Abigail Shrier’s review of Heather MacDonald‘s latest book for Commentary magazine highlights disturbing information about the impact of affirmative action in higher education.

She begins with a serious discussion of the “positively sadistic” harms inflicted by affirmative action on its beneficiaries, even at California’s schools, which have managed to skirt California’s anti-affirmative-action law, Proposition 209, “through fiendishly clever compliance with the letter of the law, while riding roughshod over its spirit.” In 2004, UCLA law professor Richard Sander published a groundbreaking empirical study that showed affirmative action in law-school admission actually hurt the chances of minority students eventually passing the bar exam. The resulting “mismatch” (the title of Sander’s book) between the preference beneficiaries’ academic preparedness and the rigor of the school made it harder for them to learn the necessary material. (Sander found that black students, in Mac Donald’s telling, were also “twice as likely to drop out as whites” and “six times as likely to fail the bar after multiple efforts.”)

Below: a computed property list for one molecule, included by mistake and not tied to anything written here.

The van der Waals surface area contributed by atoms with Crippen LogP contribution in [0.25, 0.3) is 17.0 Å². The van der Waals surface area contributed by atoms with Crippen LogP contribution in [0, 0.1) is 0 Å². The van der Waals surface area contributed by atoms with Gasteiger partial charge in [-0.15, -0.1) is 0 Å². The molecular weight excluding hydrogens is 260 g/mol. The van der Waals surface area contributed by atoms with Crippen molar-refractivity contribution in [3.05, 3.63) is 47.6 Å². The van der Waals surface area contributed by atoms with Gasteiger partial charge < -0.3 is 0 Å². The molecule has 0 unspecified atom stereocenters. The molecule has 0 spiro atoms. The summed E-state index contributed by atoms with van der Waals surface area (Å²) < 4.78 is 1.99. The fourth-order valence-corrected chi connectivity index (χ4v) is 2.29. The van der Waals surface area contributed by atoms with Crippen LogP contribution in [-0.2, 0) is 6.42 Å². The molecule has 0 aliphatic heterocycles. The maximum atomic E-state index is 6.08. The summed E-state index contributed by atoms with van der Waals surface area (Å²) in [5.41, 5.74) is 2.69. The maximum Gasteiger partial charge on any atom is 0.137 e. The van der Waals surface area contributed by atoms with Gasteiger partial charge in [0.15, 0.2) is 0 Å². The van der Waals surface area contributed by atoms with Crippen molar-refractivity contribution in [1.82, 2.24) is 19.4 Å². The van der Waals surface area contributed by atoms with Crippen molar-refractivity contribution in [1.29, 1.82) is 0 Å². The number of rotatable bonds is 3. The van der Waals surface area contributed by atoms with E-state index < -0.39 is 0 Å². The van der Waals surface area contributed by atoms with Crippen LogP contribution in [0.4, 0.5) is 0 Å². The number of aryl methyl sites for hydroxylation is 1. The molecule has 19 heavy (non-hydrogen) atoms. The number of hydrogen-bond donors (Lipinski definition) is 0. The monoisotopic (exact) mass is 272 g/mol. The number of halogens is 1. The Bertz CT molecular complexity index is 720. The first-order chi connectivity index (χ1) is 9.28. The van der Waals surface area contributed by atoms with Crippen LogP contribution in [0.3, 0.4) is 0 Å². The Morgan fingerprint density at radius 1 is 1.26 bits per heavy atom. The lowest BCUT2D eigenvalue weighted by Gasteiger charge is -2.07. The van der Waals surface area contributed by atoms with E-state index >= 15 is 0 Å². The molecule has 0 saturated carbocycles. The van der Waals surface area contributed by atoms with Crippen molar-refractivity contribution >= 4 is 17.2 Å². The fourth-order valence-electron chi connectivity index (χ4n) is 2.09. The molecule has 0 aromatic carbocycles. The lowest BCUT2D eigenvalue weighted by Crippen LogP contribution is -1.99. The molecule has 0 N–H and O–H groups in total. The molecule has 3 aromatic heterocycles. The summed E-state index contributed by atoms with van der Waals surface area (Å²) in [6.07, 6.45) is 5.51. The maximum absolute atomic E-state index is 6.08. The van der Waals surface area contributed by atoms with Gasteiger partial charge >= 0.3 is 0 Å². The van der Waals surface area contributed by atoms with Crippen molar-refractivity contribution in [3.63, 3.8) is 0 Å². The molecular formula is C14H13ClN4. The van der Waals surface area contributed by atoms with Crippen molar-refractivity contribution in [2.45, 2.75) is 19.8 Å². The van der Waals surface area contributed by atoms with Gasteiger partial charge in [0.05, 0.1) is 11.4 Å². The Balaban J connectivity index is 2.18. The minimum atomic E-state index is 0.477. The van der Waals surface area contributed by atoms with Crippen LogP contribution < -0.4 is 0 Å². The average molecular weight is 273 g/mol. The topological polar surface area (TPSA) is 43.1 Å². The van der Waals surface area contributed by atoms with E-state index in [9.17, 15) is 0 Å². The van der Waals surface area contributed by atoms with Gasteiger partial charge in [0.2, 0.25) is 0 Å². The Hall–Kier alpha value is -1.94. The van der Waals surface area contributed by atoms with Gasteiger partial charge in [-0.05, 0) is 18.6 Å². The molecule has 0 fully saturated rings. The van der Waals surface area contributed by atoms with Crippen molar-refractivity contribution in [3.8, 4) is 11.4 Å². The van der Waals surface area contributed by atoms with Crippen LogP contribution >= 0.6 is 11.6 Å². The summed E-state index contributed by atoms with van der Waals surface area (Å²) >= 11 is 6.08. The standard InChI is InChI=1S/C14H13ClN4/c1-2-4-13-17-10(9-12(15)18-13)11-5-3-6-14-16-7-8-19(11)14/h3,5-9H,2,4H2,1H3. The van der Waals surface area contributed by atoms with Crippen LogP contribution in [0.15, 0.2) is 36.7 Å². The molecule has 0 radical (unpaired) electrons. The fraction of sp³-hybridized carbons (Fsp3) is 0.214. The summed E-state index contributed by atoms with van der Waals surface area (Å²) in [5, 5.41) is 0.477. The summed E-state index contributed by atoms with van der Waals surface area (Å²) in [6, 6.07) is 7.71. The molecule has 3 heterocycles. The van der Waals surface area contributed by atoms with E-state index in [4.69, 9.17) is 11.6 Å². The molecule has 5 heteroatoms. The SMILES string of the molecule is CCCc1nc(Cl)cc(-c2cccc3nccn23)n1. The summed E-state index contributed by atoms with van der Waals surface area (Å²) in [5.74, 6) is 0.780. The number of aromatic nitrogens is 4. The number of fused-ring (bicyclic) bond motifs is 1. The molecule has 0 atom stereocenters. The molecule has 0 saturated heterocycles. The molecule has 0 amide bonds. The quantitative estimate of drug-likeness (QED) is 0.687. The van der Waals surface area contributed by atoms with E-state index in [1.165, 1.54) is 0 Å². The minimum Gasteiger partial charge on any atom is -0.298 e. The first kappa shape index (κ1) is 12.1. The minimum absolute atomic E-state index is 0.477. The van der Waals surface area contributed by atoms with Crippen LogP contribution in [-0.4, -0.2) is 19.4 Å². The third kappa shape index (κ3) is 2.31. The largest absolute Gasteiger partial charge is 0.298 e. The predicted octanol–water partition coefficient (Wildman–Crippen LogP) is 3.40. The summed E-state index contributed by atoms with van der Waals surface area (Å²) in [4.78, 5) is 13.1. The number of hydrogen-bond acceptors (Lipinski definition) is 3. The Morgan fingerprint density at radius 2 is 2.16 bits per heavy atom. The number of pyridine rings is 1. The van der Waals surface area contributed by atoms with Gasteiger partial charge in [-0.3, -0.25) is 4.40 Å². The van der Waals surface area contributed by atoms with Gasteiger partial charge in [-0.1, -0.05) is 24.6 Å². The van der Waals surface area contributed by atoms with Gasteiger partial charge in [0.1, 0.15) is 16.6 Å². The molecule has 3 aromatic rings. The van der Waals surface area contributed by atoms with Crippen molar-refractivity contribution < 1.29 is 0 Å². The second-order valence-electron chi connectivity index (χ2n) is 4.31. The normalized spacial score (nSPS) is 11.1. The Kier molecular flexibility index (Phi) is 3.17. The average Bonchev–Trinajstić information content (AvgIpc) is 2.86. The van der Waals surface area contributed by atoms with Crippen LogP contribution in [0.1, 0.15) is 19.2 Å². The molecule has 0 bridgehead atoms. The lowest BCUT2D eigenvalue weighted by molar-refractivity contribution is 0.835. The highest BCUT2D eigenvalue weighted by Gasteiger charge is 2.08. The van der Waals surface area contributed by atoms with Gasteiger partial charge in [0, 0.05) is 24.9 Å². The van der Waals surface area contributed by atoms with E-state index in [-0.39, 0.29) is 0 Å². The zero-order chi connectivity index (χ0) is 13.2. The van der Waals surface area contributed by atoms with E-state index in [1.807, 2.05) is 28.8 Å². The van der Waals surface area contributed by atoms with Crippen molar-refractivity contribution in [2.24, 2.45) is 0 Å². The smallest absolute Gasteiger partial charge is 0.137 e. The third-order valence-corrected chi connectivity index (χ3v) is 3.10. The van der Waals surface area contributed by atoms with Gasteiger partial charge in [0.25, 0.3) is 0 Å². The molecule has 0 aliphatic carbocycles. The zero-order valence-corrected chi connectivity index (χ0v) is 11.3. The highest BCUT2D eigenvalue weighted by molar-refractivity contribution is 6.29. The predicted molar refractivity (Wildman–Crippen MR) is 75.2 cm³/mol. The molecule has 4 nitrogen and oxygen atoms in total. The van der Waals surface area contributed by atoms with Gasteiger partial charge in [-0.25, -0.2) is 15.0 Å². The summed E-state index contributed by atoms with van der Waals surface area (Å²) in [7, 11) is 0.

In fact, preference beneficiaries are often so ill-prepared for the universities to which they are admitted that they flee economics and the more demanding sciences for those humanities classes where grievance offers an alluring succor and even an academic major. If administrators hoped to advance minority students or to encourage minorities in STEM subjects, this would seem counterproductive. But the point of these efforts, Mac Donald argues, is for administrators to “flatter their own egos, so that they can gaze upon their ‘diverse’ realm and bask in their noblesse oblige.”

Under the diversity mantle, college administrators have mangled every aspect of universities from hiring processes to disciplinary proceedings to curricula in the humanities and even in the sciences.